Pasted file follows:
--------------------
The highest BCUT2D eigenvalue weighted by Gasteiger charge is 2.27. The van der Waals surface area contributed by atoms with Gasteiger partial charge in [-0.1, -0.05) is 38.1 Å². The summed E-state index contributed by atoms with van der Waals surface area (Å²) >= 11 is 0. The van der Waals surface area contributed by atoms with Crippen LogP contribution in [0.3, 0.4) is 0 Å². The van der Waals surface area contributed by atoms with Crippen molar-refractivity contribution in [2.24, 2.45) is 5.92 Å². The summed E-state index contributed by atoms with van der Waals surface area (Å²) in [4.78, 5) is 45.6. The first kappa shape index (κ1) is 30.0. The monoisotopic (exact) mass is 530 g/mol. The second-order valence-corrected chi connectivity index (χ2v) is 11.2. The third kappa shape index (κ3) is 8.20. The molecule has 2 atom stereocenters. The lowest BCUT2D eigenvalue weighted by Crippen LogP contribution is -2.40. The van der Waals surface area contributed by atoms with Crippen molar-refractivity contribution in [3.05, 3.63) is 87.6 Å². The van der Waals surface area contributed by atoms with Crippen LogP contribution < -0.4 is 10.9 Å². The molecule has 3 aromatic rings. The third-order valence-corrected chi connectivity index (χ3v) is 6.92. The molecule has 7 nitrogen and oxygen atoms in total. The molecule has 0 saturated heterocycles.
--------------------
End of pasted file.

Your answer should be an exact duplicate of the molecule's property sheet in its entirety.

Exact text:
The highest BCUT2D eigenvalue weighted by Gasteiger charge is 2.27. The van der Waals surface area contributed by atoms with Gasteiger partial charge in [-0.1, -0.05) is 38.1 Å². The summed E-state index contributed by atoms with van der Waals surface area (Å²) >= 11 is 0. The van der Waals surface area contributed by atoms with Crippen LogP contribution in [0.3, 0.4) is 0 Å². The van der Waals surface area contributed by atoms with Crippen molar-refractivity contribution in [2.24, 2.45) is 5.92 Å². The summed E-state index contributed by atoms with van der Waals surface area (Å²) in [4.78, 5) is 45.6. The first kappa shape index (κ1) is 30.0. The monoisotopic (exact) mass is 530 g/mol. The second-order valence-corrected chi connectivity index (χ2v) is 11.2. The third kappa shape index (κ3) is 8.20. The molecule has 2 atom stereocenters. The lowest BCUT2D eigenvalue weighted by Crippen LogP contribution is -2.40. The van der Waals surface area contributed by atoms with Crippen molar-refractivity contribution in [3.05, 3.63) is 87.6 Å². The van der Waals surface area contributed by atoms with Crippen LogP contribution < -0.4 is 10.9 Å². The molecule has 3 aromatic rings. The third-order valence-corrected chi connectivity index (χ3v) is 6.92. The molecule has 7 nitrogen and oxygen atoms in total. The molecule has 0 saturated heterocycles.